Any Given Sunday

Any Given Sunday

The ubiquitous trailer for Oliver Stone’s Any Given Sunday jostles vertiginous shots of bone-crunching football action against extreme close-ups of Al Pacino yelling, all set to a thundering hip-hop beat. It may well be the most chaotic, ear-splitting two minutes of celluloid ever to unspool on a movie screen. The movie itself arrives just in time for Christmas, and it’s exactly the same – except much, much longer. Only the strong will survive.

Never the most subtle of directors, Stone has met his match in the subject matter of his latest effort: professional football. Pacino stars as Tony D’Amato, head coach of the Miami Sharks. The film opens with the Sharks in mid-game against their arch-rivals, the Americans (Stone and co-writer John Logan have concocted an entirely unconvincing parallel to the NFL called the AFFA, complete with its Super Bowl equivalent, "The Pantheon Cup"). The director, leaving no doubt as to his agenda, shoots this opening sequence like the celebrated storming of Normandy Beach from Saving Private Ryan. Slow motion shots collide with whiplash camera moves, shifting film stocks and hyperreal sped-up action. Teeth-rattling Dolby sound effects bounce off the beat-crazy techno, rap and rock soundtrack. The message isn’t just in-your-face, it’s down-your-throat: The Gridiron Is A Battlefield. Football Is War. But the real battle going on here is the psychological warfare Oliver Stone conducts on his audience.

When aging quarterback Cap Rooney (Dennis Quaid) and his backup are both injured, D’Amato is forced to send in third-string benchwarmer Willie Beaman (Jamie Foxx). The skittish Beaman vomits as he takes the field, an action that becomes his trademark. Beaman loses his lunch at least three more times in the course of the movie, but who can blame him? This all-out assault on the senses is one of the most visually unpleasant Hollywood releases in years. Seasick close-ups and a blotchy, muddied color scheme are not exactly enhanced by the seizure-inducing editing technique. Stone’s mix-and-match approach was used to much better effect in JFK and at least the first half of Natural Born Killers. By 1997’s U-Turn it had become self-parody; by now it’s beyond ludicrous, and it renders what was already an overloaded narrative into fragmentary incoherence.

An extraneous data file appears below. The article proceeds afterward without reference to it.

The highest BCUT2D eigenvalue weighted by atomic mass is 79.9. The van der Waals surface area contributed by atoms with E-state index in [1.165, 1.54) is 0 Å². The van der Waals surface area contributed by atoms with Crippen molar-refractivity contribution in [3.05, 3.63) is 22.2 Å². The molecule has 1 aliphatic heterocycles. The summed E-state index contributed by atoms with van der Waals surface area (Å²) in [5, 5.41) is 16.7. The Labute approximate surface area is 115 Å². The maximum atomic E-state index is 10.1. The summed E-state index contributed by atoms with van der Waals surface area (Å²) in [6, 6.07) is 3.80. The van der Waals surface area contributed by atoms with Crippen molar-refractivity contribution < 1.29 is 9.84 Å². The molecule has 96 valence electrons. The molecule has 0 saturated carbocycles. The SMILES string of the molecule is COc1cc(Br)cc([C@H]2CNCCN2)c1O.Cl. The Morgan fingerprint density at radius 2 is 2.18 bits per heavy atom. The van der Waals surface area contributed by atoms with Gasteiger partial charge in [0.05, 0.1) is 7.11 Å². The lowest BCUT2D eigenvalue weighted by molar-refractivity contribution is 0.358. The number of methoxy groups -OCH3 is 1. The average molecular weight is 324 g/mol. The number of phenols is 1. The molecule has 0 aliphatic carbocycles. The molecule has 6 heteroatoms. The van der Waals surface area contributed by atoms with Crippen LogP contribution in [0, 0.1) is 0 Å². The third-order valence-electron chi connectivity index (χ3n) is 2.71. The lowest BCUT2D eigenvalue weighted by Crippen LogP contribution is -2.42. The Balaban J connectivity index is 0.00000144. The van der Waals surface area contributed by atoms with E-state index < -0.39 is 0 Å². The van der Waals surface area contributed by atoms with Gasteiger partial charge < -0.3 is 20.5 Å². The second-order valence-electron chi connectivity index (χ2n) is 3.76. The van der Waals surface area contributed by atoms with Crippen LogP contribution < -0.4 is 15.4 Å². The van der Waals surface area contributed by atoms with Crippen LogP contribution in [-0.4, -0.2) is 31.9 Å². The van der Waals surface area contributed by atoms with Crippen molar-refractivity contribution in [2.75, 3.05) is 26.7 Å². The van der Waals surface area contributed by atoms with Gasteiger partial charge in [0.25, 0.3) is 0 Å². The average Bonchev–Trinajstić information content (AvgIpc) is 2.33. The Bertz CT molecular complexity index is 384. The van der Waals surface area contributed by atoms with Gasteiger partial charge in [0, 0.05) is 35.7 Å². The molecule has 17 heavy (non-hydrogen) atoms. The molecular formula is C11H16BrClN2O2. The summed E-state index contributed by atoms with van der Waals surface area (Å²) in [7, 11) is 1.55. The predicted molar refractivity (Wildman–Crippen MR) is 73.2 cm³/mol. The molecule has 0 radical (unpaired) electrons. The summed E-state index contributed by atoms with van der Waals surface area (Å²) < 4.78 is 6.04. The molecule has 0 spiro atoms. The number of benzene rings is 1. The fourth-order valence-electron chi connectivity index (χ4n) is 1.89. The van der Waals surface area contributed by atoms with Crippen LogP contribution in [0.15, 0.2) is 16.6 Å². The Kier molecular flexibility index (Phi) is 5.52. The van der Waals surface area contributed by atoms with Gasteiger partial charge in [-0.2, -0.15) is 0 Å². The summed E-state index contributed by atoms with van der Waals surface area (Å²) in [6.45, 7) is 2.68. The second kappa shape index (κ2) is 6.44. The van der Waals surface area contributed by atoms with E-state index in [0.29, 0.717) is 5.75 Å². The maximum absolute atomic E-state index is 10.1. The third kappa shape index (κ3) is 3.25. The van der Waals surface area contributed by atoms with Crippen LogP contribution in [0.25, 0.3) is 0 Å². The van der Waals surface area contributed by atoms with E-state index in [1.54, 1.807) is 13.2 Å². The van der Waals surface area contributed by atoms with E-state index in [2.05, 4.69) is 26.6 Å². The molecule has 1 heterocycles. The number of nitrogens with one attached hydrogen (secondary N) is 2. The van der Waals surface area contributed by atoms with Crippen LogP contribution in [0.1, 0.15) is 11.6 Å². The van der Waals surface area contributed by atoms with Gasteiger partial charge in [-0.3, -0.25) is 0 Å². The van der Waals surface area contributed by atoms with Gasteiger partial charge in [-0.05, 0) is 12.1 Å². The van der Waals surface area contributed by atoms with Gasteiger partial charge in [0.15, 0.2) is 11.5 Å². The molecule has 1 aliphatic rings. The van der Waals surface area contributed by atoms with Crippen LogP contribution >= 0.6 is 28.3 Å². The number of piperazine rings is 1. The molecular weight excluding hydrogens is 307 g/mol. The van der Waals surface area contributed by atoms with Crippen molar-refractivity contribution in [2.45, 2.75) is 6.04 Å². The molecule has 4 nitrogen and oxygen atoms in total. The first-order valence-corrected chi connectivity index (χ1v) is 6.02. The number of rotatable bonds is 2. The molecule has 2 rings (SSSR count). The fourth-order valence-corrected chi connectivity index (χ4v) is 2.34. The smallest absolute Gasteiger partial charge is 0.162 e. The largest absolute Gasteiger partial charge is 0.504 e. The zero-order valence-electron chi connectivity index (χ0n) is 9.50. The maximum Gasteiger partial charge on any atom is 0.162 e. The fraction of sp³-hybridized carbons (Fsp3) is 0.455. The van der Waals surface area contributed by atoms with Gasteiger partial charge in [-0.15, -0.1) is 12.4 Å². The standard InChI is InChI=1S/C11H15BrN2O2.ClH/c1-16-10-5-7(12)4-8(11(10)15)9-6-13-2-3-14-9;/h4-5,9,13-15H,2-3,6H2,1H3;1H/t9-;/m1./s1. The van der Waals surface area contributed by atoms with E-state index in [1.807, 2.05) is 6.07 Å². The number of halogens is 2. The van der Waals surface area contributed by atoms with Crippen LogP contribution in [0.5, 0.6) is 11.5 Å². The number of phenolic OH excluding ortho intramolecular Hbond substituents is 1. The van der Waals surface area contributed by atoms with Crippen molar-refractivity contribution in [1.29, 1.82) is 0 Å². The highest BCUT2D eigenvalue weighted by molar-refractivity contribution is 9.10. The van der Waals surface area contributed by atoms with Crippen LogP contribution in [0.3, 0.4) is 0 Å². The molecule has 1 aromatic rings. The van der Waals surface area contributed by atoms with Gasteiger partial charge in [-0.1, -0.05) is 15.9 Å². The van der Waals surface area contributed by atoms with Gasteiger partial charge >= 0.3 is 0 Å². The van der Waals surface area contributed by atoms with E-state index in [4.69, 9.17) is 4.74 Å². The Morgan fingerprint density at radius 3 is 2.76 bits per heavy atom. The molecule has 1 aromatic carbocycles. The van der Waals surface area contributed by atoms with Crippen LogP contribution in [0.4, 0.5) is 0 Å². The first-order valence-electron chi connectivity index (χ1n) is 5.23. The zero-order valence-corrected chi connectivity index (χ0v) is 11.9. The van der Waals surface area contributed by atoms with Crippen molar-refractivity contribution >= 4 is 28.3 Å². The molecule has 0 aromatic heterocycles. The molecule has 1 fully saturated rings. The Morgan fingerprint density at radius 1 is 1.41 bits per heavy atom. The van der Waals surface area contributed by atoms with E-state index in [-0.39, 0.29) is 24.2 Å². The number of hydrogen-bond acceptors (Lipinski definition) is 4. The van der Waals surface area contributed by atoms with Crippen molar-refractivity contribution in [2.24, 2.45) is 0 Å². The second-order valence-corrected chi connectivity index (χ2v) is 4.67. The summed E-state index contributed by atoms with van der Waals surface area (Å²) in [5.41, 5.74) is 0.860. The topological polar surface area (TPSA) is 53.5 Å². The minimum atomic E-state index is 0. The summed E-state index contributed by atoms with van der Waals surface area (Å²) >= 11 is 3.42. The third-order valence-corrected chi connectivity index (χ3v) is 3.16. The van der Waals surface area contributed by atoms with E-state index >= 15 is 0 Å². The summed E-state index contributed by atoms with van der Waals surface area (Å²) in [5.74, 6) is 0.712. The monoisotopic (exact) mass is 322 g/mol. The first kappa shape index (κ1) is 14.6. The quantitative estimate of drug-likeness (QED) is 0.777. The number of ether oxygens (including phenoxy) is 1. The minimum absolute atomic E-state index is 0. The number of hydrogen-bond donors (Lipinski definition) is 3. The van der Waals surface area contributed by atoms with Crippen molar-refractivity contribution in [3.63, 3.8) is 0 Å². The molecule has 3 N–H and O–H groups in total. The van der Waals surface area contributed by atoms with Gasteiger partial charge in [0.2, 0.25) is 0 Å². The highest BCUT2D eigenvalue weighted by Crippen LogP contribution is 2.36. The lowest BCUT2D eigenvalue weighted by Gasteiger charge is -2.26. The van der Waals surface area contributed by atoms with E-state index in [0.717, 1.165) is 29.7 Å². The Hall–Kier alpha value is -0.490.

It’s not enough for Stone to make a football movie – he has to make The Football Movie. Every conceivable economic issue – from endorsement deals to taxpayer-financed stadiums to bonuses that reward individual accomplishment over teamwork – must be (ahem) tackled. The racial inequity of the game – where 70 percent of the players are black, but very few in management positions are – is also addressed, at one point offensively so. Cutting between black players in action on the field and white owners, coaches and referees looking on, while DMX’s "My Niggas" booms from the soundtrack, Stone clearly means to make a point (he always means to make a point). But the heavy-handed approach makes for a queasy screen moment. Does the Great White Director not see the ironic parallel to his own film and its corporate Warner Bros. overlords? Of course he doesn’t. And the less said about his treatment of female characters – all of whom are either whores, bimbos or ballbusters – the better.

Most offensive of all is the staggering array of sports movie cliches Stone and his collaborators have managed to stack, one on top of the other, as if building a bonfire. The quarterback past his prime. The coach who can’t cut it anymore. The young upstart with the out-of-control ego. How can the director expect the issues he raises about pro football to be taken seriously when the film’s resolution is so soggy with sentiments about teamwork and loyalty, and comes down to the same sort of high stakes, last-seconds-of-the-big-game-rah-rah we’ve seen a million times before? The manipulative cynicism of this display is simply jaw-dropping.

But on and on it goes. Famous faces drift through every scene – James Woods, Ann-Margret, Matthew Modine, Charlton Heston (!) – but they’re all lost in the cacophony and by the time they show up again, we’ve forgotten they were ever in the movie. These aren’t characters; they’re barely even types. Pacino carries the biggest load, and Stone brings out the actor’s worst instincts. He’s back in bellowing, spittle-flying Scent of a Woman mode, with his eyes continually drifting off to gaze at nothing in particular. The only player to emerge relatively unscathed is Jamie Foxx, who comes as close as could be hoped to portraying a flesh-and-blood human being.

The final insult is the film’s punishing length. There’s nothing inherently wrong with a three-hour movie, and running times should always be measured not in minutes but by the number of times you shift in your seat or check your watch. By either measure, though, Any Given Sunday is a behemoth, and as it lumbers past the two-and-a-half hour mark, you may well find yourself praying for sudden death.

Scott Von Doviak

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